Insurance for Small Construction Business Contractors

small construction business contractors

Large, global construction firms have attorneys on retainer, but they also have the best insurance coverage possible. If you’re a small contractor or subcontractor company, one liability lawsuit can throw your construction business under the bus.

6 Things You Should Know About Construction Business Insurance

You don’t want to pay more for insurance than you have to. What you want is to be able to insurance-shop and gain a knowledgeable perspective. Even if your best friend is an insurance professional, “shop around,” says biBERK chief operating officer Rakesh Gupta.

1. Bundle

You can save more money if you can bundle insurance policies. This is also more convenient because you have a one-stop-shop for your construction business insurance.

2. Check Subcontractors’ Insurance

File proof of subcontractor insurance before they start the job.

3. Commercial Auto Insurance

Your cousin needs a job, but she’s had several fender-benders. Your construction business pays more for bad drivers. Good drivers make good employees for many reasons, not the least of which is you’ll pay lower auto insurance.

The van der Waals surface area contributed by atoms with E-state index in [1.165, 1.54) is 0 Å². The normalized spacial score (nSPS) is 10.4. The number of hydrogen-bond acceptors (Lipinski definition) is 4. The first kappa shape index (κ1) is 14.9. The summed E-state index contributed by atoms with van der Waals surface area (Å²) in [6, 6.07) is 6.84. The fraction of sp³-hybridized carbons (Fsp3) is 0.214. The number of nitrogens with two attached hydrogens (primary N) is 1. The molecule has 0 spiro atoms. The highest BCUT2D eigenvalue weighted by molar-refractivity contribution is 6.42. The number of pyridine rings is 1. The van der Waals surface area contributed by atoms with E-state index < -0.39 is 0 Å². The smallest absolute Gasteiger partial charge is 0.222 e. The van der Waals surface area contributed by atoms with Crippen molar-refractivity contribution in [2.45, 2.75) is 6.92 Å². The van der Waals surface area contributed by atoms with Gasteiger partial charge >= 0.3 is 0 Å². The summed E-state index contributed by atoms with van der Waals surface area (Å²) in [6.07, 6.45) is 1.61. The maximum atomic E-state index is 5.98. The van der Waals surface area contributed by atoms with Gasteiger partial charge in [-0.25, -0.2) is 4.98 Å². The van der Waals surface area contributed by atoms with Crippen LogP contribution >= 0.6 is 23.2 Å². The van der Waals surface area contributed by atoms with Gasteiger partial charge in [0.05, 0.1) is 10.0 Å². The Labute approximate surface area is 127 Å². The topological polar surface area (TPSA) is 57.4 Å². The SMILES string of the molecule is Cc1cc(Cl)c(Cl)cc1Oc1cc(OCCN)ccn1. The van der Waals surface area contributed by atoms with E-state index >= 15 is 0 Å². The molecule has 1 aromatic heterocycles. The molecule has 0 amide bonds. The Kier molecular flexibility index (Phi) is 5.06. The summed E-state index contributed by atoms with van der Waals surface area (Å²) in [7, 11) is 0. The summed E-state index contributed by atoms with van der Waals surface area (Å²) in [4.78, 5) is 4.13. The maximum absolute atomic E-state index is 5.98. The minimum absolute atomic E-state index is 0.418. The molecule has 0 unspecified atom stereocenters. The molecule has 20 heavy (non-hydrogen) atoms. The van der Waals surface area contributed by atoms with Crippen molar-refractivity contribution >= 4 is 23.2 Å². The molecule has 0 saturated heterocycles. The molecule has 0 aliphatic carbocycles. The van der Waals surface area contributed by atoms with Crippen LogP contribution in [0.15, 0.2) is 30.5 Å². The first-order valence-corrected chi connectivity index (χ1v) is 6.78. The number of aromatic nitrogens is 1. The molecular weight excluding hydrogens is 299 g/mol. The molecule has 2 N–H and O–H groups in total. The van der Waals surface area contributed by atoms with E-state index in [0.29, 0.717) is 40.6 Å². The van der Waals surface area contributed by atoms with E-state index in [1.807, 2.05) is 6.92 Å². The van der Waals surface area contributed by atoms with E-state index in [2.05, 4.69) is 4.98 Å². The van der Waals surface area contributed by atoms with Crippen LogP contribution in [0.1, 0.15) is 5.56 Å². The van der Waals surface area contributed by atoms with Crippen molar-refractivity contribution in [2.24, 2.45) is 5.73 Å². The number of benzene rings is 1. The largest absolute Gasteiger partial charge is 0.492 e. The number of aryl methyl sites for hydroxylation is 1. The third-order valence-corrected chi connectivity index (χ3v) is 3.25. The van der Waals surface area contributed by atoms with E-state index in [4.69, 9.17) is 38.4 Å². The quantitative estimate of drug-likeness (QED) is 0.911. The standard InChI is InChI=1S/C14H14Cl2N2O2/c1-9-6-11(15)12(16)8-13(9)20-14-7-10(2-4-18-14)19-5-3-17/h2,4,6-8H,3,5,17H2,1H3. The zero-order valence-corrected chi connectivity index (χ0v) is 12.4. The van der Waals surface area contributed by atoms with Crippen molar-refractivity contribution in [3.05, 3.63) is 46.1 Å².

4. Pay Higher Deductibles

The higher your deductibles, the lower your premiums. But always have your deductible amount set aside for that rainy day when a claim is filed. Gupta says choosing a higher deductible and “hoping for the best” can have serious financial consequences for your construction business.

5. Promote Safety

X-MOD is used to calculate your insurance rates. Make safety a priority in the workplace. Promote injury-free days. Actively setting and promoting safety standards can give you a better X-MOD (experience modification) ratio.

6. Workers’ Comp

How this insurance is priced is based on classification codes. The classification codes tell insurance companies the risk level for that worker. You don’t need office workers in the same classification as an onsite employee. However, that frequently occurs, and when it does, a construction business pays more for insurance than necessary.

Use Available Information To Better-Manage Your Business

Finally, make a point to review your insurance coverage annually. You’ve bought more equipment, hired more, laid off more. Construction business changes are a fact of life. You may need to reduce or increase your coverage, but you won’t know if you don’t look.

Many things have happened within the construction business industry that were beyond your control. But you can control your insurance costs if you’re involved. It’s worth your time.

You also have complete control of business development and marketing plans. Construction Monitor data analyses are worth your time, too. Contact us for more information.